Online fashion retailer, Asos, is assessing how Microsoft's Azure cloud service could be used to expose mobile...
data application programming interfaces, which would enable it to extend its reach through mash-ups.
Daniel West, IT director, Asos, has established an IT strategy to build for the cloud first, rather than on-premise. "We look at the cloud first and build if nothing is available."
Daniel West said: "My technology design is to support our international growth. So we need to look at delivery through the cloud."
For West, the big benefits of Azure are disaster recovery, which is inherent in a cloud platform, and its ability to act as a content delivery network to speed up delivery of web pages around the world.
He sees cloud computing will boost software development at Asos. "Software development is a good fit for the cloud." It allows testers to replicate a production environment for testing, which would be prohibitive, without the flexible IT available in the cloud.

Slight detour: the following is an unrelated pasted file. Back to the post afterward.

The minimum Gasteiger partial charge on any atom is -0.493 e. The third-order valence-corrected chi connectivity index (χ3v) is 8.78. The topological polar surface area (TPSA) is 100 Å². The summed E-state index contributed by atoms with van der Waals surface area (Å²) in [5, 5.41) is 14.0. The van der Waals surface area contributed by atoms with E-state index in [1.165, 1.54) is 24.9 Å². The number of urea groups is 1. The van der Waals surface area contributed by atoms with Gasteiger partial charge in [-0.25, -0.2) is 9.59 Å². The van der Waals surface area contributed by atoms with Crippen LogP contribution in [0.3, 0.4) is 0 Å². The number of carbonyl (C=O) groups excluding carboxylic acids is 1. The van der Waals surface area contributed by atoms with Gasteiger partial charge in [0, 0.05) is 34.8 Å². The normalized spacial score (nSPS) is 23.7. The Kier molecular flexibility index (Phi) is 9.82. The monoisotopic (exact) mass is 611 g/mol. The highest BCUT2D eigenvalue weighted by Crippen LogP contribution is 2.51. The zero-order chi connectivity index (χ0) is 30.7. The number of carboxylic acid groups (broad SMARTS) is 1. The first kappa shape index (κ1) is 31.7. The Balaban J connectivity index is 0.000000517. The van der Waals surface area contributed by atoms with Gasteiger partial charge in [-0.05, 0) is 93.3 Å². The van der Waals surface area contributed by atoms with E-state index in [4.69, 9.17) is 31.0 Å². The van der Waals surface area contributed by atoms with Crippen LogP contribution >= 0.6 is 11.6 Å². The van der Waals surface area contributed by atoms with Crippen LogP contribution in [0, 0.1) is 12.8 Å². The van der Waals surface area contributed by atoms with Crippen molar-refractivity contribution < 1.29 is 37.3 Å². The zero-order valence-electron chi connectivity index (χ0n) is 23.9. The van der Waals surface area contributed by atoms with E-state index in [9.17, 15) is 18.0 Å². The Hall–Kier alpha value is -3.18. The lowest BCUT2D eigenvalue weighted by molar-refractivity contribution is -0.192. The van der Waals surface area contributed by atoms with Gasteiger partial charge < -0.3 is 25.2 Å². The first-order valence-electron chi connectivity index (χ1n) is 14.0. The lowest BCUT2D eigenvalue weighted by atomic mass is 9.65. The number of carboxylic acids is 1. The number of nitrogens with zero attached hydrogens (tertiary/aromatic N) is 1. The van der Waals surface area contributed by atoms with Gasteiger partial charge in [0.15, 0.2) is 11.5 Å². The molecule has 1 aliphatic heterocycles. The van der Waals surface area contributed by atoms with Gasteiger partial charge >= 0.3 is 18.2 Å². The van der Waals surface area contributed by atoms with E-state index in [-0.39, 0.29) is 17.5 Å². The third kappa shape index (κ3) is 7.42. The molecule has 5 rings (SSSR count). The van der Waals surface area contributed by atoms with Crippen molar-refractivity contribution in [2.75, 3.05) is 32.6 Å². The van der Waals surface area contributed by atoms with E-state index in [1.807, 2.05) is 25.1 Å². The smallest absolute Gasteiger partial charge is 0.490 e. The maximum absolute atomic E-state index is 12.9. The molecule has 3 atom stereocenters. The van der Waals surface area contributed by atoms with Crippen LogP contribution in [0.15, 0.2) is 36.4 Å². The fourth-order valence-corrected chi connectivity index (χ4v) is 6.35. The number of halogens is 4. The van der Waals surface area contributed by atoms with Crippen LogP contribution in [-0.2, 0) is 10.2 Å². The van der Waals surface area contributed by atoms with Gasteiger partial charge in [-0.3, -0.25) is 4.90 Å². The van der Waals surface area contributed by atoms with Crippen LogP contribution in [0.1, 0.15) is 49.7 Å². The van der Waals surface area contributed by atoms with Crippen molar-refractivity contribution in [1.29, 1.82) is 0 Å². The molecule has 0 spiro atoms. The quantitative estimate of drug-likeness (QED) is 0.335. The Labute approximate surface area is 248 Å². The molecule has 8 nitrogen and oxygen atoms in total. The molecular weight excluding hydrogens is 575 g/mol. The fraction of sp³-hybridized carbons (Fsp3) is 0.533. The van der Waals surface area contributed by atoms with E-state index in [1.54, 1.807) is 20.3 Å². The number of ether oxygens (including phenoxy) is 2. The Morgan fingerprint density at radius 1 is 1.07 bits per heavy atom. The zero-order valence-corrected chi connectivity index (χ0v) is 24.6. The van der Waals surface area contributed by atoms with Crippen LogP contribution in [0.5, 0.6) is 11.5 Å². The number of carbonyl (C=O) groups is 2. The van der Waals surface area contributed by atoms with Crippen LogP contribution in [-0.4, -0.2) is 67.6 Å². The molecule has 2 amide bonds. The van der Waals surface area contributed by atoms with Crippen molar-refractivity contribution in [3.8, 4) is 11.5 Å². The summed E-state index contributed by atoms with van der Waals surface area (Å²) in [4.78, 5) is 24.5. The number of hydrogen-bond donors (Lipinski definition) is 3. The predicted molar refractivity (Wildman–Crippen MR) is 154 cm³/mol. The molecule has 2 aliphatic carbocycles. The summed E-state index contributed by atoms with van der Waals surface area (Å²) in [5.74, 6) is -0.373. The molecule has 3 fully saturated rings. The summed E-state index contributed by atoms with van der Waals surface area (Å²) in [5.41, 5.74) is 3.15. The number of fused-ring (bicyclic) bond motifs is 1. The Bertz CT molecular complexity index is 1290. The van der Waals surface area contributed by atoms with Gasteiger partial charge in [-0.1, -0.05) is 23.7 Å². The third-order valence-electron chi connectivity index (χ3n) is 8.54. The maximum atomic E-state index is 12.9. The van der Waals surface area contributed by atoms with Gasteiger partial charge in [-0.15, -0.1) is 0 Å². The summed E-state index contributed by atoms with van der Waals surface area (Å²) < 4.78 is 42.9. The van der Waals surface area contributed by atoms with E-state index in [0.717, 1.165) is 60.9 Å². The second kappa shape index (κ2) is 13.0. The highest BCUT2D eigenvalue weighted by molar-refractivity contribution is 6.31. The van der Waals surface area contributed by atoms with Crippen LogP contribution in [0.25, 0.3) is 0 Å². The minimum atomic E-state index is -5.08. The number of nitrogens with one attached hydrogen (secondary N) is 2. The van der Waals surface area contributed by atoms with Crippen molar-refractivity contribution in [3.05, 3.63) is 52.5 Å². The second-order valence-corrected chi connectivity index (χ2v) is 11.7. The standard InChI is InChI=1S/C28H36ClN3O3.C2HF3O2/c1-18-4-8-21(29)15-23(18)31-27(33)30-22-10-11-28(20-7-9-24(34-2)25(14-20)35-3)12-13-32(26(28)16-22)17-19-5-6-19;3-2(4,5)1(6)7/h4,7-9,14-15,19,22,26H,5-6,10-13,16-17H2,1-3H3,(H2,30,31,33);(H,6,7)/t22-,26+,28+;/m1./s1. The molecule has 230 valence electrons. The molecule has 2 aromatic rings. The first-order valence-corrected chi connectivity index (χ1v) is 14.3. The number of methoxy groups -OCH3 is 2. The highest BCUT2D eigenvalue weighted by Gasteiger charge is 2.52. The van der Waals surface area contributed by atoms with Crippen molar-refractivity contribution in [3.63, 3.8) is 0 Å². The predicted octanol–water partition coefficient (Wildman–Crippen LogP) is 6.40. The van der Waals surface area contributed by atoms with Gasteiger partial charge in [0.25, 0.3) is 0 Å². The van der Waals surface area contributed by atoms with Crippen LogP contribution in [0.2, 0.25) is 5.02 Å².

He said: "Browsing needs to be very quick but the check-out process needs to be very secure." To comply with PCI-DSS credit card payment regulations, the transaction side of Asos runs on-premise.
Asos has a strategic plan to use Azure in the public and private cloud. West intends to move the Asos .net applications to the Azure API.
From West's experience, IT directors need to ensure their networks that connect to the cloud are resilient, which will certainly add to the cost of any cloud project. He said: "For our global distribution centre we use two networks running in opposite directions as well as a line-of-sight radio link."